Uzès, France and Draco Constellation

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  • 44º N, 4.3º E - Uzès, southern France and connection to Draco constellation


History: Originally Ucetia, Uzès was a small Gallo-Roman oppidum, or administrative settlement. The town lies at the source of the Eure, from where a Roman aqueductwas built in the first century BC, to supply water to the local city of Nîmes, 50 km (31 mi) away. The most famous stretch of the aqueduct is the Pont du Gard, which carried fresh water over splendid arches across the river Gardon. The civilized and tolerant urban life of 5th-century Uzès contrasted with the Frankish north. Jews were apparently settled there as early as the 5th century. Saint Ferréol, Bishop of Uzès, allegedly admitted them to his table; on this account complaint was made of him to King Childebert I, whereupon the bishop was obliged to change his attitude toward the Jews, compelling all those who would not become Christians to leave Uzès. After his death (581) many who had received baptism returned to Judaism.[1] Jews were expelled from the region in 614.

In early 8th century, Uzès was a fortified civitas and bishopric under the archbishop of Narbonne. During the Umayyad conquest of Gothic Septimania, Uzès became the northernmost stronghold of the Andalusians circa 725. Charles Martel went on to lay siege to the stronghold in 736, but it remained in Gothic-Andalusian hands up to 752, when counts loyal to Ansemund of Nîmes handed over a large number of strongholds to the Frankish Pepin the Short. In 753 the stronghold rebelled against the Franks after Ansemund's assassination, but the uprising was suppressed and a Frankish trustee of Pepin imposed. In the 13th century, Uzès hosted a small community of Jewish scholars, as well as a community of Cathars.

Like many cloth-manufacturing centers (Uzès was known for its serges), the city and the surrounding countryside were strongly Protestant during the Wars of Religion in the 16th century, which wreaked havoc in Languedoc. Numerous of the city's churches were trashed and burned by furious Protestants: only two remain today.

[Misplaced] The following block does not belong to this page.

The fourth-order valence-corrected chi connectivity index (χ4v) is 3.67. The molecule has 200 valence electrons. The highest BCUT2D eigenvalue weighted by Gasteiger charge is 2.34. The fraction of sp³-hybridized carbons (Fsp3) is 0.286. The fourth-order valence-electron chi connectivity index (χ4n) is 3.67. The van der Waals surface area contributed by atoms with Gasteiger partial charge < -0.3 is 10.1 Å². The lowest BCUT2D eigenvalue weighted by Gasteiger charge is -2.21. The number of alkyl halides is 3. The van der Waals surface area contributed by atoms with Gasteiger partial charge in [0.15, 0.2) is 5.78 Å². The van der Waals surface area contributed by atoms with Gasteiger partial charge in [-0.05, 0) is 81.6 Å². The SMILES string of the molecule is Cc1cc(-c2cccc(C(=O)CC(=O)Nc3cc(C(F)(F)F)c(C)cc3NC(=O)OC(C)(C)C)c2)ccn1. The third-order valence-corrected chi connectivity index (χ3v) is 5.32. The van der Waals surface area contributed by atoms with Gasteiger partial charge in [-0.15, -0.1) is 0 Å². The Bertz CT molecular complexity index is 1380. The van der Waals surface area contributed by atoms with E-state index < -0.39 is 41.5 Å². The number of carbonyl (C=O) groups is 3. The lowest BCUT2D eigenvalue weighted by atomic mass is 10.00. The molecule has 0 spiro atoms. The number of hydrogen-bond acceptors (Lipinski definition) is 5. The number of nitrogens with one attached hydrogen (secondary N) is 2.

Dukes of Uzès The title of duke of Uzès, in the family de Crussol d'Uzès, is the premier title in the peerage of France, coming right after the princes of the blood. The title of seigneur d'Uzès is attested in a charter of 1088. After part of Languedoc was attached to royal demesne (1229), the lords' (and later dukes') military skill and fealty to the Crown propelled their rise through the nobility, until, after the treason of the last Duke of Montmorency, beheaded in 1632, the title of First Duke of France fell to Uzès, who retain their stronghold in the center of town today, which has expanded round the 11th century Tour Bermond. If France were a kingdom, it would be the job of the duke of Uzès to cry out, "Le Roi est mort. Vive le Roi!" at each state funeral, and defend the honour of the queen mother. Twenty-one dukes have been wounded or killed as hereditary Champion of France over the centuries.[1]

Challenge Identity

Earth Coordinate Map

  • 44º N, 1.4º W --- St.-Girons-en-Marensin, southwest coast of France
  • 37.3º N, 7.5º W --- Odeleite, southern Portugal near border with Spain

Geomantic Instruction

  • North Celestial Pole
  • g/t Star Logos

Star Logos (Constellation Matrix)

Geomantic Instruction

  • South Celestial Pole
  • g/t RRO Earth Demographics

(RRO) Earth Demographic Areas

  • Australia
  • Central Asia
  • Melanesia

Geomantic Instruction

Messier Objects

HGS Session References

HGS Sessions - Clearing Uzès, France and Draco Constellation - 3/28/2015 [2]


  1. Uzès
  2. HGS Session

See Also



Egyptian Nine Ennead

Fallen Angelics